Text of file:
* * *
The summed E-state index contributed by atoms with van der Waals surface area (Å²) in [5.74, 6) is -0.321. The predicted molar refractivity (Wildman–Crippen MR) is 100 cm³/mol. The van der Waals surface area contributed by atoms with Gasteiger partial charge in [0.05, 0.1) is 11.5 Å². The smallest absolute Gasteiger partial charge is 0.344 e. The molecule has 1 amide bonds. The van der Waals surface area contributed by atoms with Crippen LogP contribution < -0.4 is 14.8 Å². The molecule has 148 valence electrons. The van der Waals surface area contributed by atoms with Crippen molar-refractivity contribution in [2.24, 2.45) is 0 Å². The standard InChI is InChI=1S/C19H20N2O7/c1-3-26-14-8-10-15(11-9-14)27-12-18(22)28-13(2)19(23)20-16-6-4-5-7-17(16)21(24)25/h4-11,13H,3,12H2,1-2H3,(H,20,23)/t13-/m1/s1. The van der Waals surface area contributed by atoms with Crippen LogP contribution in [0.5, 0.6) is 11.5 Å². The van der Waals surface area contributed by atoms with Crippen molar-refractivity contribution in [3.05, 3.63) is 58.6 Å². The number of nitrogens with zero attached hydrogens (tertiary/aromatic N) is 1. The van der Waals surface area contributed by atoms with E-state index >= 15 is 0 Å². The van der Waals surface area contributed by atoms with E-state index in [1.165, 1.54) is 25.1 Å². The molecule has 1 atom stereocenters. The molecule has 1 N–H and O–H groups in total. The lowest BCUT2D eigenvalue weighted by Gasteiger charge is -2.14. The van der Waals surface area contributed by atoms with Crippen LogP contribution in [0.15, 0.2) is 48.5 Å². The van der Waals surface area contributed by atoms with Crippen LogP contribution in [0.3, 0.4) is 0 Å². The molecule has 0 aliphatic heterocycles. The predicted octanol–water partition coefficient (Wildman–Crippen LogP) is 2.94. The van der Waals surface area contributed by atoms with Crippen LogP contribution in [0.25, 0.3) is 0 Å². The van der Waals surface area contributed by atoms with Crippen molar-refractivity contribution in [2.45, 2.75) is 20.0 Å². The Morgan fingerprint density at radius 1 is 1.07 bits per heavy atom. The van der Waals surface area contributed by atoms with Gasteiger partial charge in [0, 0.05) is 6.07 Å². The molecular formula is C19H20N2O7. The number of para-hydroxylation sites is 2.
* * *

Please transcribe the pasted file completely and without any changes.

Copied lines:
The summed E-state index contributed by atoms with van der Waals surface area (Å²) in [5.74, 6) is -0.321. The predicted molar refractivity (Wildman–Crippen MR) is 100 cm³/mol. The van der Waals surface area contributed by atoms with Gasteiger partial charge in [0.05, 0.1) is 11.5 Å². The smallest absolute Gasteiger partial charge is 0.344 e. The molecule has 1 amide bonds. The van der Waals surface area contributed by atoms with Crippen LogP contribution < -0.4 is 14.8 Å². The molecule has 148 valence electrons. The van der Waals surface area contributed by atoms with Crippen molar-refractivity contribution in [2.24, 2.45) is 0 Å². The standard InChI is InChI=1S/C19H20N2O7/c1-3-26-14-8-10-15(11-9-14)27-12-18(22)28-13(2)19(23)20-16-6-4-5-7-17(16)21(24)25/h4-11,13H,3,12H2,1-2H3,(H,20,23)/t13-/m1/s1. The van der Waals surface area contributed by atoms with Crippen LogP contribution in [0.5, 0.6) is 11.5 Å². The van der Waals surface area contributed by atoms with Crippen molar-refractivity contribution in [3.05, 3.63) is 58.6 Å². The number of nitrogens with zero attached hydrogens (tertiary/aromatic N) is 1. The van der Waals surface area contributed by atoms with E-state index >= 15 is 0 Å². The van der Waals surface area contributed by atoms with E-state index in [1.165, 1.54) is 25.1 Å². The molecule has 1 atom stereocenters. The molecule has 1 N–H and O–H groups in total. The lowest BCUT2D eigenvalue weighted by Gasteiger charge is -2.14. The van der Waals surface area contributed by atoms with Crippen LogP contribution in [0.15, 0.2) is 48.5 Å². The van der Waals surface area contributed by atoms with Crippen LogP contribution in [0.3, 0.4) is 0 Å². The molecule has 0 aliphatic heterocycles. The predicted octanol–water partition coefficient (Wildman–Crippen LogP) is 2.94. The van der Waals surface area contributed by atoms with Crippen LogP contribution in [0.25, 0.3) is 0 Å². The van der Waals surface area contributed by atoms with Crippen molar-refractivity contribution in [2.45, 2.75) is 20.0 Å². The Morgan fingerprint density at radius 1 is 1.07 bits per heavy atom. The van der Waals surface area contributed by atoms with Gasteiger partial charge in [0, 0.05) is 6.07 Å². The molecular formula is C19H20N2O7. The number of para-hydroxylation sites is 2.